Well don't over think it, it is better to cull and get your numbers down, that to cull perfectly and wait to do so. Go down with a hook, or do it at night, but separate out at least half of the number you need to cull too. That will clear the forrest a bit, so you can make a second cull a little later. Anything you don't like, cull first, regardless of why you don't like.

This will allow you get some out of the way. Then in the second cull, be a bit more picky. Look them over, lift them up, weigh them. Check their beaks and feet, the space between their pelvic bones, feather quality, any other trait you like. Cull 1/2 to 2/3's of the remaining birds needed gone.

Then the third cull, get to your ideal number.

Yes, you might make a mistake, and cull a good laying bird. But the feed saved will generally out pace the mistake. You don't have to do all of them at once, which does reduce the days work to more manageable amounts, and it does get you started. I find a culling like this is hard to do and EASY to postpone... and next thing you know, you have fed too many birds through the winter.

Good luck,

Mrs K
 

Folly's place

Crossing the Road
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Sep 13, 2011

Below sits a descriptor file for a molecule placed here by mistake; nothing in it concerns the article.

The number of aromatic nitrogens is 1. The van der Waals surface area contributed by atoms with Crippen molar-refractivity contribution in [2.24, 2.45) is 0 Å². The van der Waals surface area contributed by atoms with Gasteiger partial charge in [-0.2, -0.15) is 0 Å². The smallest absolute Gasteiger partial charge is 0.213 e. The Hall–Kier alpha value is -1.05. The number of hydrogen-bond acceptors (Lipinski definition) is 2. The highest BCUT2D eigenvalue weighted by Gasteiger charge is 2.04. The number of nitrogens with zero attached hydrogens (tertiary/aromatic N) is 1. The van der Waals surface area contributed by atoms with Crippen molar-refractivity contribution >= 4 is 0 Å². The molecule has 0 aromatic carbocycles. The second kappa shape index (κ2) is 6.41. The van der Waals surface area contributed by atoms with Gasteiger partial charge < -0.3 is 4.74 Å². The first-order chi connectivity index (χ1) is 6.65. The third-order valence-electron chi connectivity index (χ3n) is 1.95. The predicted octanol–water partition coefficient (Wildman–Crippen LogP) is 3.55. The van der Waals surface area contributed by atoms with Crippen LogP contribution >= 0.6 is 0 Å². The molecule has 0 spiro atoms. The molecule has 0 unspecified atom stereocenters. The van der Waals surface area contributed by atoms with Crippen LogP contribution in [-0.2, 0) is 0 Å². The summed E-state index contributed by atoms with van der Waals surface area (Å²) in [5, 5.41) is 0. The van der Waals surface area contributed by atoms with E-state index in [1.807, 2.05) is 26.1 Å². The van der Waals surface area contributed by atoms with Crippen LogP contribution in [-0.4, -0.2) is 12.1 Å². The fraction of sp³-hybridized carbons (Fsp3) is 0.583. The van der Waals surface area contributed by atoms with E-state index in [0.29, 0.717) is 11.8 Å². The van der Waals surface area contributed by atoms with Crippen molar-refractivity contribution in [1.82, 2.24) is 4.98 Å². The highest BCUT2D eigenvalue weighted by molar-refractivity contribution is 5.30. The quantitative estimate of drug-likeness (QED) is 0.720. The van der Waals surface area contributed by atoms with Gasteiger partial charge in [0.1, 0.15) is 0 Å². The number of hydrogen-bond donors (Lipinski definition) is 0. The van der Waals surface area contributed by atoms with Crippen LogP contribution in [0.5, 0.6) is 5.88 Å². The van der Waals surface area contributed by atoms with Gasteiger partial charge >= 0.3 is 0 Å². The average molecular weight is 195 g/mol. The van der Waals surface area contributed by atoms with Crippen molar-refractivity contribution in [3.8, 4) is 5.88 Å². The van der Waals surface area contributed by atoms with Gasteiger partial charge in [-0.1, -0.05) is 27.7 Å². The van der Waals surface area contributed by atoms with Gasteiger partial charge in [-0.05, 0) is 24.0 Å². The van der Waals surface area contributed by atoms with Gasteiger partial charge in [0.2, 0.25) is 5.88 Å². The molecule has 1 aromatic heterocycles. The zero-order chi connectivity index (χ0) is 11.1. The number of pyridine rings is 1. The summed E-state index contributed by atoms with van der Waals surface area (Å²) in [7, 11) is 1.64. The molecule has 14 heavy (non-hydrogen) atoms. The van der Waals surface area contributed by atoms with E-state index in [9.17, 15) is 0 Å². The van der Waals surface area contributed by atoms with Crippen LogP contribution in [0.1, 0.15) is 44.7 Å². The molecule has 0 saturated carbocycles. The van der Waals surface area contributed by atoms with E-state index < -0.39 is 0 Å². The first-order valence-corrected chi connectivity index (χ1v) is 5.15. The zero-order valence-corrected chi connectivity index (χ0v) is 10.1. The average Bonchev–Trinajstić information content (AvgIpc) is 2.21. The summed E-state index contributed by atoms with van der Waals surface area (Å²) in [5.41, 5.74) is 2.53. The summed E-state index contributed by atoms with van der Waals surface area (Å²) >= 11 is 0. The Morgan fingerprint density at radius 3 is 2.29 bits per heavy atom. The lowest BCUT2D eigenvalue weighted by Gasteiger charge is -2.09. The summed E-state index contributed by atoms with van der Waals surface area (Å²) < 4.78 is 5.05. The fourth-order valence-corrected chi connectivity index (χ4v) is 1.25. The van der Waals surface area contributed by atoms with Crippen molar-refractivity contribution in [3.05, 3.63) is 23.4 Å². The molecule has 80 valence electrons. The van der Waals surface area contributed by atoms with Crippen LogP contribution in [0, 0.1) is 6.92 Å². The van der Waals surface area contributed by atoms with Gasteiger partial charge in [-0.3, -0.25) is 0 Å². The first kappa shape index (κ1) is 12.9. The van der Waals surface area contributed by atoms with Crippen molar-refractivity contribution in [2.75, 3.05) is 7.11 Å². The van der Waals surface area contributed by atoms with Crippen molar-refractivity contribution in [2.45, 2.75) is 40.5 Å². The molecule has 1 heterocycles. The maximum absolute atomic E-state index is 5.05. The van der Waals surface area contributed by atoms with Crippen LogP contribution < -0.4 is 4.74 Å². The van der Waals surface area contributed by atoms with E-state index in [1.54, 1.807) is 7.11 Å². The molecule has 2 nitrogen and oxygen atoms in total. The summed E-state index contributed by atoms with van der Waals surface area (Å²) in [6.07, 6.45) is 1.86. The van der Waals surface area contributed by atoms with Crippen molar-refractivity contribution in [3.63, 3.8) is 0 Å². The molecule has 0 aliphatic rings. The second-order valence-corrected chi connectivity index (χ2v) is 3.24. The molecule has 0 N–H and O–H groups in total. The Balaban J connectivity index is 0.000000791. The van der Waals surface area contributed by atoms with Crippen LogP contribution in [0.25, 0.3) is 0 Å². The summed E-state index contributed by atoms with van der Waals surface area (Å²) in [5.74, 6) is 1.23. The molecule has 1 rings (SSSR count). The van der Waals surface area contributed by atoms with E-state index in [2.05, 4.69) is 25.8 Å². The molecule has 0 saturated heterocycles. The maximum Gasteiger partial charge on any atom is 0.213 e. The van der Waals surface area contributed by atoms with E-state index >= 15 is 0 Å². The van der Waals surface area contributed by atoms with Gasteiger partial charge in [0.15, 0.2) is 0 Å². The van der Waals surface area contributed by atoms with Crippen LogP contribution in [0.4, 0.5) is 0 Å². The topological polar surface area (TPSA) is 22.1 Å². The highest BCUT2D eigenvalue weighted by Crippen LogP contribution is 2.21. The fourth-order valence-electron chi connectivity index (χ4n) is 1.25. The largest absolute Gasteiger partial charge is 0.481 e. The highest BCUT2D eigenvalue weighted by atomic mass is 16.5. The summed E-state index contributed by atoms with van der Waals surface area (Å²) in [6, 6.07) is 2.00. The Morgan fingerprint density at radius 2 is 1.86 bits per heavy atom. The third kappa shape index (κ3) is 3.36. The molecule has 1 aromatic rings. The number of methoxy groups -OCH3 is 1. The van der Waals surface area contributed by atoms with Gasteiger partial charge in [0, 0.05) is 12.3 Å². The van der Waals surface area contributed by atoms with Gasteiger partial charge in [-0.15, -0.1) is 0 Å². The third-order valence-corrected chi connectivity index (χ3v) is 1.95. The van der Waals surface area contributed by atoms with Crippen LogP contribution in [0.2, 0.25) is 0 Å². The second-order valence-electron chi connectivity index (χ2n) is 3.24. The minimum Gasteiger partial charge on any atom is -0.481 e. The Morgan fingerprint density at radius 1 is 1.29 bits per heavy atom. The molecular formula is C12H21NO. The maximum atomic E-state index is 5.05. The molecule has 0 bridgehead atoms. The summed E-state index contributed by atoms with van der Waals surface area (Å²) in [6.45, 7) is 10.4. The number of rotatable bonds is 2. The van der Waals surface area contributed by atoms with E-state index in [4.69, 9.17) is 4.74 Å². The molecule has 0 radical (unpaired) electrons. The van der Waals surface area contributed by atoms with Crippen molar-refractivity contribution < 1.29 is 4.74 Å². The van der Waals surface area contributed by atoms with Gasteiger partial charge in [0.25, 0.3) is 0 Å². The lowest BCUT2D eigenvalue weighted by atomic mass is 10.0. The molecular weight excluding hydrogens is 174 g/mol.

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I agree with @Mrs. K , at least as something to consider as a starting point.
Any favorite birds stay. Any birds that have issues, or aren't appealing, or who just need to go, leave first.
Something to plan on in the future; leg bands color coded for each year's chicks. I now use the colored zip ties, a different color for each year.
Any leg band needs to be monitored, as the band can move, or get too tight, if you aren't paying attention. Horrible injuries can result!
Wing bands are permanent, but can't be seen from afar, but are very good otherwise.
Decide on a target number, and aim for it every fall.
Mary
 

Kiki

Hatching Quailies
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Jul 31, 2015
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Welcome!

Have you thought about leg bands?
A certain color for each 'batch' of new birds.

For the future birds.